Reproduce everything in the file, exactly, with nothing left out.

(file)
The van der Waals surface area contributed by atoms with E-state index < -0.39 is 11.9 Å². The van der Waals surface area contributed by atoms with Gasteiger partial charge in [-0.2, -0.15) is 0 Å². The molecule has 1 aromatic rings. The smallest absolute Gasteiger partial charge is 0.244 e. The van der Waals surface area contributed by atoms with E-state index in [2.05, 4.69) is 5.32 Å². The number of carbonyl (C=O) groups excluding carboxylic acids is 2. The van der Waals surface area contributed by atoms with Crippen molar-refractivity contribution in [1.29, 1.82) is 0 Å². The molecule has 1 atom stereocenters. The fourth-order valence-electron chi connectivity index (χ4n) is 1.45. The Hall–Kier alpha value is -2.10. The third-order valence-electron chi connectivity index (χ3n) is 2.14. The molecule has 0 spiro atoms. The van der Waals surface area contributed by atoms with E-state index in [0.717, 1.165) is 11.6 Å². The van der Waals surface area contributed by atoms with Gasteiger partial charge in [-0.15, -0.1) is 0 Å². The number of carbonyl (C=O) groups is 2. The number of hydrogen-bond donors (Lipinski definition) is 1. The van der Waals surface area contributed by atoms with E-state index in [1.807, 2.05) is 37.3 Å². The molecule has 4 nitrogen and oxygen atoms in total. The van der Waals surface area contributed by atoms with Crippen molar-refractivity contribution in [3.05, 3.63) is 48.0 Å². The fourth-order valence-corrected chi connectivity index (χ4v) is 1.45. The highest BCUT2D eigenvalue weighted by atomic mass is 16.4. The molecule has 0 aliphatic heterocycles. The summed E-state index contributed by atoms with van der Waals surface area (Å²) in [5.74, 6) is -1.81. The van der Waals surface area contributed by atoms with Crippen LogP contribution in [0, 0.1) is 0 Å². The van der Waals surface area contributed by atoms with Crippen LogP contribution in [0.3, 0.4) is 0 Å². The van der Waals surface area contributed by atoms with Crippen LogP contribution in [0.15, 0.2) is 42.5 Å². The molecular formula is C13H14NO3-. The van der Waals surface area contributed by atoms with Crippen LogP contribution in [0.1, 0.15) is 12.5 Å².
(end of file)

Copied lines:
The van der Waals surface area contributed by atoms with E-state index < -0.39 is 11.9 Å². The van der Waals surface area contributed by atoms with Gasteiger partial charge in [-0.2, -0.15) is 0 Å². The molecule has 1 aromatic rings. The smallest absolute Gasteiger partial charge is 0.244 e. The van der Waals surface area contributed by atoms with E-state index in [2.05, 4.69) is 5.32 Å². The number of carbonyl (C=O) groups excluding carboxylic acids is 2. The van der Waals surface area contributed by atoms with Crippen molar-refractivity contribution in [1.29, 1.82) is 0 Å². The molecule has 1 atom stereocenters. The fourth-order valence-electron chi connectivity index (χ4n) is 1.45. The Hall–Kier alpha value is -2.10. The third-order valence-electron chi connectivity index (χ3n) is 2.14. The molecule has 0 spiro atoms. The van der Waals surface area contributed by atoms with E-state index in [0.717, 1.165) is 11.6 Å². The van der Waals surface area contributed by atoms with Gasteiger partial charge in [-0.15, -0.1) is 0 Å². The number of carbonyl (C=O) groups is 2. The number of hydrogen-bond donors (Lipinski definition) is 1. The van der Waals surface area contributed by atoms with E-state index in [1.807, 2.05) is 37.3 Å². The molecule has 4 nitrogen and oxygen atoms in total. The van der Waals surface area contributed by atoms with Crippen molar-refractivity contribution in [3.05, 3.63) is 48.0 Å². The fourth-order valence-corrected chi connectivity index (χ4v) is 1.45. The highest BCUT2D eigenvalue weighted by atomic mass is 16.4. The molecule has 0 aliphatic heterocycles. The summed E-state index contributed by atoms with van der Waals surface area (Å²) in [5.74, 6) is -1.81. The van der Waals surface area contributed by atoms with Crippen LogP contribution in [0, 0.1) is 0 Å². The van der Waals surface area contributed by atoms with Crippen LogP contribution in [0.3, 0.4) is 0 Å². The van der Waals surface area contributed by atoms with Crippen LogP contribution in [0.15, 0.2) is 42.5 Å². The molecular formula is C13H14NO3-. The van der Waals surface area contributed by atoms with Crippen LogP contribution in [0.1, 0.15) is 12.5 Å².